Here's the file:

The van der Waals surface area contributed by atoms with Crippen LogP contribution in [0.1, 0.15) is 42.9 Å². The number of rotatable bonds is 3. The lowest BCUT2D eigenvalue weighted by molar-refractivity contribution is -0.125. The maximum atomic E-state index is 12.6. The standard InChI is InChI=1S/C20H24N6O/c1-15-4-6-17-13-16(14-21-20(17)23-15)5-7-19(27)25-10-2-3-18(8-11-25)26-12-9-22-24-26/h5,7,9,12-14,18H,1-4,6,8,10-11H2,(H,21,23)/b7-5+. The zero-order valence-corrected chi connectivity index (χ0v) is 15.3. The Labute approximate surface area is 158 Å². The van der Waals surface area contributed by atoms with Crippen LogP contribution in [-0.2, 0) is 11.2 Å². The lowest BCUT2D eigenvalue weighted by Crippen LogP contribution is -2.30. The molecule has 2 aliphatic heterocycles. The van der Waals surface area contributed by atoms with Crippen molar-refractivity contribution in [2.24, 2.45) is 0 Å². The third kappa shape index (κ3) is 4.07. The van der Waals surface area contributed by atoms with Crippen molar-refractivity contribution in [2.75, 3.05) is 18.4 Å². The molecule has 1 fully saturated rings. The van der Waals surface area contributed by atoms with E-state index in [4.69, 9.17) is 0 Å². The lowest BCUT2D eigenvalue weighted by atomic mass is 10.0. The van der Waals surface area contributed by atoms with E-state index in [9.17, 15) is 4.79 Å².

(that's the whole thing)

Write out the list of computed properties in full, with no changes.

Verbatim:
The van der Waals surface area contributed by atoms with Crippen LogP contribution in [0.1, 0.15) is 42.9 Å². The number of rotatable bonds is 3. The lowest BCUT2D eigenvalue weighted by molar-refractivity contribution is -0.125. The maximum atomic E-state index is 12.6. The standard InChI is InChI=1S/C20H24N6O/c1-15-4-6-17-13-16(14-21-20(17)23-15)5-7-19(27)25-10-2-3-18(8-11-25)26-12-9-22-24-26/h5,7,9,12-14,18H,1-4,6,8,10-11H2,(H,21,23)/b7-5+. The zero-order valence-corrected chi connectivity index (χ0v) is 15.3. The Labute approximate surface area is 158 Å². The van der Waals surface area contributed by atoms with Crippen LogP contribution in [-0.2, 0) is 11.2 Å². The lowest BCUT2D eigenvalue weighted by Crippen LogP contribution is -2.30. The molecule has 2 aliphatic heterocycles. The van der Waals surface area contributed by atoms with Crippen molar-refractivity contribution in [2.24, 2.45) is 0 Å². The third kappa shape index (κ3) is 4.07. The van der Waals surface area contributed by atoms with Crippen molar-refractivity contribution in [2.75, 3.05) is 18.4 Å². The molecule has 1 fully saturated rings. The van der Waals surface area contributed by atoms with E-state index in [4.69, 9.17) is 0 Å². The lowest BCUT2D eigenvalue weighted by atomic mass is 10.0. The van der Waals surface area contributed by atoms with E-state index in [9.17, 15) is 4.79 Å².